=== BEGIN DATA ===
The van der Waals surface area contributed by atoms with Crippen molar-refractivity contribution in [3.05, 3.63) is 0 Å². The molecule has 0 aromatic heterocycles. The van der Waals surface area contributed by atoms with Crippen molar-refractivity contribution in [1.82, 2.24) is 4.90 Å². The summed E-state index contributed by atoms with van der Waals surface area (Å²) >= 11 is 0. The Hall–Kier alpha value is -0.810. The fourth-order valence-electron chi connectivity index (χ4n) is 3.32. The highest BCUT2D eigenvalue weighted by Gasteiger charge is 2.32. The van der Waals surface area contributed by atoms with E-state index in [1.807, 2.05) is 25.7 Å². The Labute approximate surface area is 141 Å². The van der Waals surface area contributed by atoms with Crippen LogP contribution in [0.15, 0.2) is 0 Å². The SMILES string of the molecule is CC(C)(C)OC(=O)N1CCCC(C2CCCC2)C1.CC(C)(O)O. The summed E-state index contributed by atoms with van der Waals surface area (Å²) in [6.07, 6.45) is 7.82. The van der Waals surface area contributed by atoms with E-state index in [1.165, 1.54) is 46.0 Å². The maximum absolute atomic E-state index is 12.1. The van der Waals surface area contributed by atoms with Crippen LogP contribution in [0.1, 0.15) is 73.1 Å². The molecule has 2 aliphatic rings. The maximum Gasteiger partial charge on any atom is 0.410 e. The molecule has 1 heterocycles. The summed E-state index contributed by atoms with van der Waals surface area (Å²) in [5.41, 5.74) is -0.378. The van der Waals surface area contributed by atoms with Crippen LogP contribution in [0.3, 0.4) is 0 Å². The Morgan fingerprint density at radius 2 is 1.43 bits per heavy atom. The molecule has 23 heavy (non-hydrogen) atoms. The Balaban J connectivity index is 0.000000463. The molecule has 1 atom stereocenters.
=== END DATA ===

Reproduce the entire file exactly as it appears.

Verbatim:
The van der Waals surface area contributed by atoms with Crippen molar-refractivity contribution in [3.05, 3.63) is 0 Å². The molecule has 0 aromatic heterocycles. The van der Waals surface area contributed by atoms with Crippen molar-refractivity contribution in [1.82, 2.24) is 4.90 Å². The summed E-state index contributed by atoms with van der Waals surface area (Å²) >= 11 is 0. The Hall–Kier alpha value is -0.810. The fourth-order valence-electron chi connectivity index (χ4n) is 3.32. The highest BCUT2D eigenvalue weighted by Gasteiger charge is 2.32. The van der Waals surface area contributed by atoms with E-state index in [1.807, 2.05) is 25.7 Å². The Labute approximate surface area is 141 Å². The van der Waals surface area contributed by atoms with Crippen LogP contribution in [0.15, 0.2) is 0 Å². The SMILES string of the molecule is CC(C)(C)OC(=O)N1CCCC(C2CCCC2)C1.CC(C)(O)O. The summed E-state index contributed by atoms with van der Waals surface area (Å²) in [6.07, 6.45) is 7.82. The van der Waals surface area contributed by atoms with E-state index in [1.165, 1.54) is 46.0 Å². The maximum absolute atomic E-state index is 12.1. The van der Waals surface area contributed by atoms with Crippen LogP contribution in [0.1, 0.15) is 73.1 Å². The molecule has 2 aliphatic rings. The maximum Gasteiger partial charge on any atom is 0.410 e. The molecule has 1 heterocycles. The summed E-state index contributed by atoms with van der Waals surface area (Å²) in [5.41, 5.74) is -0.378. The van der Waals surface area contributed by atoms with Crippen LogP contribution in [0.3, 0.4) is 0 Å². The Morgan fingerprint density at radius 2 is 1.43 bits per heavy atom. The molecule has 23 heavy (non-hydrogen) atoms. The Balaban J connectivity index is 0.000000463. The molecule has 1 atom stereocenters.